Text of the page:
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Ceo: Home Port Will Benefit Bahamas

Adventure of the Seas pictured last week.

Adventure of the Seas pictured last week.

By TANYA SMITH-CARTWRIGHT

tsmith-cartwright@tribunemedia.net

ROYAL Caribbean Cruise Line set sail from Nassau during its inaugural homeport voyage on Saturday.

Russell Benford, VP of government relations at Royal Caribbean Group, said the cruise line’s home porting in The Bahamas is set to benefit the Bahamian economy tremendously.

“So after 15 months of not sailing from the Americas, I am really, really happy that the ‘Adventurer of the Seas’ is home porting here in Nassau and she is going to sail her inaugural voyage from Nassau tomorrow (Saturday) and we are incredibly excited to be here this weekend,” Mr Benford said on Friday.

“We have thousands of our guests who have flown in from all over the world, mostly from the United States and they are going on a seven night voyage from Nassau and a week later they will return and we’ll have another ship of cruise passengers departing from Nassau. So we are super excited.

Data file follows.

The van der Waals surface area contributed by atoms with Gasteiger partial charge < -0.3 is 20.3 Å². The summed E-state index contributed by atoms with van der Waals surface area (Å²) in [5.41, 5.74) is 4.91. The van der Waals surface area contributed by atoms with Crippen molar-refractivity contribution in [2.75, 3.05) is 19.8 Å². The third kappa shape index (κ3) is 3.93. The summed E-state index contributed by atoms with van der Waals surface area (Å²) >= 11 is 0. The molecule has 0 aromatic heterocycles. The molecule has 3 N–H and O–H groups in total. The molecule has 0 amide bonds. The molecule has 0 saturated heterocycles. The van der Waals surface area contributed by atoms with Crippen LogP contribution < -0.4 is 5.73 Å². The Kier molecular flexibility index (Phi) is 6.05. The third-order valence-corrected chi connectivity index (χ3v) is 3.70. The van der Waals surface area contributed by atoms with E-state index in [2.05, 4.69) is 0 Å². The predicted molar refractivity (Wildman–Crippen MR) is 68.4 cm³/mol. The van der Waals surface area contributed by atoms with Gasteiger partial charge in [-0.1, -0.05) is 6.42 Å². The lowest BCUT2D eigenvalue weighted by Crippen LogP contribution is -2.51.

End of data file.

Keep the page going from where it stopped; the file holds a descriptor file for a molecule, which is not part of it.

“Once those guests actually fly into The Bahamas, mostly from the United States … a lot of folks came in days ago …. so they were booking stays in hotels so you are seeing hundreds of hotel nights that have been booked by cruise passengers which is great for the economy.”

Mr Benford said that Royal Caribbean is doing everything to ensure the safety of its passengers, crew, and the people of The Bahamas.

“We are going to start at reduced capacity,” he explained. “We are going to start at a little bit less than 50 percent. The most important thing is that we return to cruising safely. We’ve worked for many, many months on a set of protocols to make sure that we keep not only our guests safe, but most importantly we want to make sure that we keep the people in The Bahamas safe as we return to cruising. We are also changing the way some things work on board the ship.

“With respect to the cruises that leave out of The Bahamas our policy is that 100 percent of our crew members are vaccinated, 100 percent of the adults are vaccinated and we do have some children who are not old enough to be vaccinated so they have to go through a different testing protocol. So the protocol for the Bahamas based ships is crew and guests will be vaccinated with the exception of children.”

Mr Benford said there are two types of cruises that will come to The Bahamas and both will be beneficial to the people of this country.

“There will be two types of cruises,” he explained. “(Saturday) we start with the homeport ship. As it relates to the economy, one of the first conversations we had for example was with Bahamasair. So Bahamasair started to figure out how they were going to ramp up flights and fill seats on planes which was a very good thing.